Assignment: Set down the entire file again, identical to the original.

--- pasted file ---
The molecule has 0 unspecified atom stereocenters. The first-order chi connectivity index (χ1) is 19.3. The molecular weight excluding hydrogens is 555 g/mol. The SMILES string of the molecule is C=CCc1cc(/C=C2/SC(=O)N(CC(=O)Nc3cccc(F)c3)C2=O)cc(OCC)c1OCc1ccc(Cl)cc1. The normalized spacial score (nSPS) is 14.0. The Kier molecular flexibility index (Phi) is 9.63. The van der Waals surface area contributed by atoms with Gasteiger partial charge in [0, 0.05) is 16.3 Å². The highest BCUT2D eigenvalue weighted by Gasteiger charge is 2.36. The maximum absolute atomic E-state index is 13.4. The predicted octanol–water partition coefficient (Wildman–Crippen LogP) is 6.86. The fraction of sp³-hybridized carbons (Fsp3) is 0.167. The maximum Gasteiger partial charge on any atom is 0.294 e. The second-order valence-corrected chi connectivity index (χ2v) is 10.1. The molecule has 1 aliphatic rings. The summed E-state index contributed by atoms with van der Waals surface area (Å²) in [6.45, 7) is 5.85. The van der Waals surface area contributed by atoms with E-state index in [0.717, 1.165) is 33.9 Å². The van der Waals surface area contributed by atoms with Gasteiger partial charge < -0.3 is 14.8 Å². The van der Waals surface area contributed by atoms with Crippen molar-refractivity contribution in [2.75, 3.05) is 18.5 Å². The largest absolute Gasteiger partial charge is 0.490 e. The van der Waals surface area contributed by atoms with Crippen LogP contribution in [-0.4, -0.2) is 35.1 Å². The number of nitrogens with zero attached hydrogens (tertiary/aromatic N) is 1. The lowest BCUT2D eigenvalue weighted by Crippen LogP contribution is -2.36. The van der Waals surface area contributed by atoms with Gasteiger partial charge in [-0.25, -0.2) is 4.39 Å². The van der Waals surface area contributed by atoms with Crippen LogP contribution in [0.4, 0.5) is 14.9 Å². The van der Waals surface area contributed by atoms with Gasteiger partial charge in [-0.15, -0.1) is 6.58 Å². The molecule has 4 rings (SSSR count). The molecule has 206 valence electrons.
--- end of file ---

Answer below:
The molecule has 0 unspecified atom stereocenters. The first-order chi connectivity index (χ1) is 19.3. The molecular weight excluding hydrogens is 555 g/mol. The SMILES string of the molecule is C=CCc1cc(/C=C2/SC(=O)N(CC(=O)Nc3cccc(F)c3)C2=O)cc(OCC)c1OCc1ccc(Cl)cc1. The normalized spacial score (nSPS) is 14.0. The Kier molecular flexibility index (Phi) is 9.63. The van der Waals surface area contributed by atoms with Gasteiger partial charge in [0, 0.05) is 16.3 Å². The highest BCUT2D eigenvalue weighted by Gasteiger charge is 2.36. The maximum absolute atomic E-state index is 13.4. The predicted octanol–water partition coefficient (Wildman–Crippen LogP) is 6.86. The fraction of sp³-hybridized carbons (Fsp3) is 0.167. The maximum Gasteiger partial charge on any atom is 0.294 e. The second-order valence-corrected chi connectivity index (χ2v) is 10.1. The molecule has 1 aliphatic rings. The summed E-state index contributed by atoms with van der Waals surface area (Å²) in [6.45, 7) is 5.85. The van der Waals surface area contributed by atoms with E-state index in [0.717, 1.165) is 33.9 Å². The van der Waals surface area contributed by atoms with Gasteiger partial charge < -0.3 is 14.8 Å². The van der Waals surface area contributed by atoms with Crippen molar-refractivity contribution in [2.75, 3.05) is 18.5 Å². The largest absolute Gasteiger partial charge is 0.490 e. The van der Waals surface area contributed by atoms with Crippen LogP contribution in [-0.4, -0.2) is 35.1 Å². The number of nitrogens with zero attached hydrogens (tertiary/aromatic N) is 1. The lowest BCUT2D eigenvalue weighted by Crippen LogP contribution is -2.36. The van der Waals surface area contributed by atoms with Gasteiger partial charge in [-0.25, -0.2) is 4.39 Å². The van der Waals surface area contributed by atoms with Crippen LogP contribution in [0.4, 0.5) is 14.9 Å². The van der Waals surface area contributed by atoms with Gasteiger partial charge in [-0.15, -0.1) is 6.58 Å². The molecule has 4 rings (SSSR count). The molecule has 206 valence electrons.